Billet minion

8th January 1915

The Dorsets remained in billets for the day. Lieutenant Lilly’s recollections of Dranoutre describe their billets as a farm, the location of which is unknown to me at this time.

Being in billets didn’t necessarily mean lying on a pile of straw, reading the latest letters from home. Duties were found for the soldiers which were called fatigues. It’s no surprise to find that fatigues were hated by the men. Tasks included carrying supplies, like sandbags and barbed wire, up to the frontline. If they weren’t helping out then they would be training and keeping fit through route marches.

It’s also interesting to note that inexperienced officers often disliked fatigues as the parading and marching was something they were not experienced in.

The BBC broadcaster and politician Vernon Bartlett was one such Dorsets officer. He joined the 3rd Bn Dorsets on 16th October 1914 but exactly when he joined the 1st Bn Dorsets in Belgium is proving harder to find out.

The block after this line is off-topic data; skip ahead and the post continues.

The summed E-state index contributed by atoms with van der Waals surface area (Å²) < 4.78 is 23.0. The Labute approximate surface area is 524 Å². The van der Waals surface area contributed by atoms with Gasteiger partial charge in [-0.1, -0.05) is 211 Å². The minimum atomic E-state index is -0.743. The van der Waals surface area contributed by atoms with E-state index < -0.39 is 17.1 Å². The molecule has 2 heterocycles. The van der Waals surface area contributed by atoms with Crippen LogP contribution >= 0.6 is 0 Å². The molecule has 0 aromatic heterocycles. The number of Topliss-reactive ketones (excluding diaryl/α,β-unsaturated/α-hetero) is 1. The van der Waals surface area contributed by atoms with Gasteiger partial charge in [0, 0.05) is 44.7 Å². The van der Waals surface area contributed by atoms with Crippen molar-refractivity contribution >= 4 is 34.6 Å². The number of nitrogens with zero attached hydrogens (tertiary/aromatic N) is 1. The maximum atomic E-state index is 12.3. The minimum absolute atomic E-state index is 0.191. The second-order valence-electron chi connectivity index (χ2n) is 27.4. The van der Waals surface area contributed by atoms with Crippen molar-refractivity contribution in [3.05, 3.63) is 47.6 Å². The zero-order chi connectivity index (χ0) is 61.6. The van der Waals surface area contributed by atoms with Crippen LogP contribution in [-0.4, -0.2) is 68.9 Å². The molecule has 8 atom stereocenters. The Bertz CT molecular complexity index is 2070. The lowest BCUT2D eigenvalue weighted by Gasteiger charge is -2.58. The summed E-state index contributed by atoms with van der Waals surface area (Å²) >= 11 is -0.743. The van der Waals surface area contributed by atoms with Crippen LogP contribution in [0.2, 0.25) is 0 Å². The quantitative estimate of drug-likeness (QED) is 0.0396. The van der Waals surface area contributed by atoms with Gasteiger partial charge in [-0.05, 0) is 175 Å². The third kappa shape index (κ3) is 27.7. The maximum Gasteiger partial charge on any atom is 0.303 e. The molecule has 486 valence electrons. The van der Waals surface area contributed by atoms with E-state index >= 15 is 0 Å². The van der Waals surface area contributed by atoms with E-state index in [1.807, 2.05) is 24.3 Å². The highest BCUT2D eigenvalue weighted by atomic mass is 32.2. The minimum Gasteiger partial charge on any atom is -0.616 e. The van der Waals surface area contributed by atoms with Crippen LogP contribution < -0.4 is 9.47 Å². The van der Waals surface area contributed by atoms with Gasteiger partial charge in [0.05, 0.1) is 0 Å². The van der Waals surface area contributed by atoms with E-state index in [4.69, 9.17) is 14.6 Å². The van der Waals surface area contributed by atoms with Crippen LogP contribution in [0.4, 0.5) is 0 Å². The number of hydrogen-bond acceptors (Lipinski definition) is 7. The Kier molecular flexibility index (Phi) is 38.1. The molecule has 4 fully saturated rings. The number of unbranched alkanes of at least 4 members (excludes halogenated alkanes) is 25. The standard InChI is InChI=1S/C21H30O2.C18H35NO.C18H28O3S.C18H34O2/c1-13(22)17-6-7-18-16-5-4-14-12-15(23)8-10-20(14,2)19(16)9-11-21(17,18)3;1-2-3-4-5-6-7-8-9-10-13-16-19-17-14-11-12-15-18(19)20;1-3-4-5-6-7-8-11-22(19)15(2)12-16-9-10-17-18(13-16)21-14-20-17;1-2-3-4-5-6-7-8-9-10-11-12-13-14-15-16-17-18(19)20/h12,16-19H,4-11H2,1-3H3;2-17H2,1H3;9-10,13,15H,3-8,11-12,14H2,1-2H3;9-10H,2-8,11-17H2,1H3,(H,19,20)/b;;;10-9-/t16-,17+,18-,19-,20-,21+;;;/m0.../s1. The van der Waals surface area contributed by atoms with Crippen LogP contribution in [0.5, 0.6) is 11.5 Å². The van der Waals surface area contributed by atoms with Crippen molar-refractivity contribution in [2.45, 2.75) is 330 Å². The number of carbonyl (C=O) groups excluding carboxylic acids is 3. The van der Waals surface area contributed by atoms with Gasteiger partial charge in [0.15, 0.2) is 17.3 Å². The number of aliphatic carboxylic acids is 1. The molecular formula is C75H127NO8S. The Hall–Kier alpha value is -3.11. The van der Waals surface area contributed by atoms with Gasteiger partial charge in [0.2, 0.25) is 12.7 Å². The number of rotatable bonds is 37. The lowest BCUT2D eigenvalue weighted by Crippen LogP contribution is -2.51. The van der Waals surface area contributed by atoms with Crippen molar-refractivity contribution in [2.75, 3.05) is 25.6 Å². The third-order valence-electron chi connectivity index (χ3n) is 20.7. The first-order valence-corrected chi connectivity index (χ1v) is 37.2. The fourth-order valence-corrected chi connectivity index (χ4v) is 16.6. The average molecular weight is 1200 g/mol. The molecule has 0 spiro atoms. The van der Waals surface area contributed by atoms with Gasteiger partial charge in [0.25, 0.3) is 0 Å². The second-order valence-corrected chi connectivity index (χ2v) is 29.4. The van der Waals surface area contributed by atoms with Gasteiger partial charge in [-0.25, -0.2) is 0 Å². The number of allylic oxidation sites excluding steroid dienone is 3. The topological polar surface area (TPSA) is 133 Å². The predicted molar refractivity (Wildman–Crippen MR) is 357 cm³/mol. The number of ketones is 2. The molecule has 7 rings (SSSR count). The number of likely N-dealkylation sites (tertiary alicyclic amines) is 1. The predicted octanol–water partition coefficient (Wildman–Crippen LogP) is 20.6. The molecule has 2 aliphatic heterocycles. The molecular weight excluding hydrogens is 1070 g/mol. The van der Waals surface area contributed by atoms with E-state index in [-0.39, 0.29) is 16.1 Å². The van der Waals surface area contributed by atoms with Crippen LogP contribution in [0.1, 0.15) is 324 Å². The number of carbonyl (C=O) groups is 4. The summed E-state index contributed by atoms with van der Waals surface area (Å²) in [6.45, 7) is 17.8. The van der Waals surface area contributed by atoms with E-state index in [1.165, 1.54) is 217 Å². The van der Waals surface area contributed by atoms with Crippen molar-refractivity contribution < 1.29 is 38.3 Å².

Image of (Charles) Vernon Oldfeld Bartlett
(Charles) Vernon Oldfeld Bartlett by Lafayette (Lafayette Ltd) half-plate nitrate negative, 8 August 1932 Given by Pinewood Studios via Victoria and Albert Museum, 1989

I took the following quotation by him from the excellent Fantastic Writers and the Great War website.

Apart from the moments of acute terror the worst times, for me, were when we were back in billets, for I had been on so few battalion and brigade parades and was overwhelmed with the thought of the chaos I might cause by confusing left and right.